http://www.hackerchick.com/2012/01/agile-vs-lean-yeah-yeah-whats-the-difference.html

and she then went on to explain in Part 2 why Scrum is just a (probably necessary) stepping stone from ‘traditional project planning’ to Kanban scheduling.

http://www.hackerchick.com/2012/01/kanban-is-the-new-scrum.html

I should just stop, read everything she’s ever written and save myself a lot of time.

http://www.hackerchick.com/2010/02/are-we-agile-yet.html ?

The Consultant’s Dilema

In this recent post http://wp.me/p3YvTZ-cj I concluded that within a Scrum development sprint you should do the highest value stories first.

I’ve since got more pragmatic. “Highest value” should be interpreted as “most valued”. The Agile team’s job is to deliver the stories that our Product Owner(PO) values highest. In an ideal world this would be the same stories that deliver the highest finanicial benefit:cost ratio for the organisation but this isn’t realistic. The PO and other stakeholders are human beings. They will take into consideration: automating away jobs they don’t like, making a name for themselves to help with their own career progression and popularity with their colleagues. Any value-justification hoop they are forced to jump through will result in figures that make what they personally value highest look like the best financial value. Don’t waste their or your own time, exchanging spreadsheet lies.

This is “The Consultant’s Dilema”: you have been employed by a client who works for an organisation. Whose interests are you being paid to represent, your client’s or the organisation’s? If the client’s interests are not totally at odds with those of the organisation or your professional reputation, is it immoral to return the result that is required? Are you in a better position to maximise the value to the organisation by doing only this job or to have the opportunity to deliver greater total value by making your client happy, faster and possibly getting him/her promoted where s/he has wider influence? Who wouldn’t want support from high places?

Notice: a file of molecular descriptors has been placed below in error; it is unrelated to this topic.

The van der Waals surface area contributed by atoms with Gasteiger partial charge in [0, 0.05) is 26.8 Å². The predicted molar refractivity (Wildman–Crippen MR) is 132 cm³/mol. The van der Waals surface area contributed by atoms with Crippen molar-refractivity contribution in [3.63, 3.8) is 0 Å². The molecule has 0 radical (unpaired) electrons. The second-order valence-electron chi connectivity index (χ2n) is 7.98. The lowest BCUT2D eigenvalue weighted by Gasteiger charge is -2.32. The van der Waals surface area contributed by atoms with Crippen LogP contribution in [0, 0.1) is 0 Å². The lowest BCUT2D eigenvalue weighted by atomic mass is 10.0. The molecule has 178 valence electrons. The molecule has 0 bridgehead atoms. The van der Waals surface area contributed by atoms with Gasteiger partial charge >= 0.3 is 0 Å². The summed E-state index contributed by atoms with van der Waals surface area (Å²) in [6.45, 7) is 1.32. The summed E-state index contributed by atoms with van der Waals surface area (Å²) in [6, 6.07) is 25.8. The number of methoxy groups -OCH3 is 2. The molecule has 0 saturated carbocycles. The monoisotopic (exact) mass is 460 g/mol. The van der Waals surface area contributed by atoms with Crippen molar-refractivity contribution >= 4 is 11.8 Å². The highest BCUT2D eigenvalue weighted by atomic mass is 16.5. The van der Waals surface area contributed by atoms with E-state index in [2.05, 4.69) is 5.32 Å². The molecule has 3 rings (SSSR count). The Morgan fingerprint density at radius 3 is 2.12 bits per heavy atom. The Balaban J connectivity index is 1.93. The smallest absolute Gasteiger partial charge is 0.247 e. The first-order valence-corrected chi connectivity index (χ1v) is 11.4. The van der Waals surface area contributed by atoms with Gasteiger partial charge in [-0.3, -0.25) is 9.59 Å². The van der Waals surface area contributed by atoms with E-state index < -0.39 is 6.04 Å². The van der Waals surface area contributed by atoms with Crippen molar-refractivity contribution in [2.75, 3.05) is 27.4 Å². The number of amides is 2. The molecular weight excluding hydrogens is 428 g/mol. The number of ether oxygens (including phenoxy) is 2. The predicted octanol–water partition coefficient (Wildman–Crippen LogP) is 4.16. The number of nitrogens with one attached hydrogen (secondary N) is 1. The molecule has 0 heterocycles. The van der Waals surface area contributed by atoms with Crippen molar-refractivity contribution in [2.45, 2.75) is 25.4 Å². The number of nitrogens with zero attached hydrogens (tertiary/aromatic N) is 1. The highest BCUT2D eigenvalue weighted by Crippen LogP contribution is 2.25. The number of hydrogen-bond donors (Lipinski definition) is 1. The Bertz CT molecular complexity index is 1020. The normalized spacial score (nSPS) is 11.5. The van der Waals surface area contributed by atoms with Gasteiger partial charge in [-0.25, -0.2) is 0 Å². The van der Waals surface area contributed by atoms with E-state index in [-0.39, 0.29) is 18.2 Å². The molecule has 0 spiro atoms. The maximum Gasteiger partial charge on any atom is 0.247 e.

Ordering Scrum sprint-backlog by user-story ‘benefit:cost ratio’ of equal sized jobs, to deliver better business value

WARNING: this entry is in the ‘really quite geeky / technical specialist’ category. It assumes knowledge of an Agile software development framework called Scrum. If that isn’t you then you’ve probably got better things to do with your life. Maybe I need a new blog for things THIS weird?

[ The title of this article has been changed but it needs to be revised further to explain that ‘smallest job first’ is assumed in the examples before ordering of equal size jobs by user-story benefit:cost ratio. 29/4/2014 ]

I was recently introduced to a management fashion for calculating the http://en.wikipedia.org/wiki/Net_present_value of projects. It appears to offer an excellent mechanism for demonstrating the greater value delivered by Agile, if we knew the business value of each requirement.

I started to think about how we might estimate the approximate benefit that would delivered by each user-story and whether, within a Scrum sprint, the order that user-stories were tackled would change the total benefit delivered. In the LinkedIn Agile group I proposed the following thought experiment:

3 user-stories, worth 2, 1 & 1 units of business value and estimated at 20, 10 & 10 story-points respectively. Assuming no dependencies, the same priority and 1 developer, what order do you tackle them in?

“Working in the lab, late one night” these were the results of that experiment.

SprintByValueOrder (only 3 pages, including 2 diagrams)

I would welcome any feedback. Was that obvious? Has it been said before or is it new? Should I develop a mathematical proof and publish in a technical journal? Please don’t make me do a literature. I read REALLY slowly.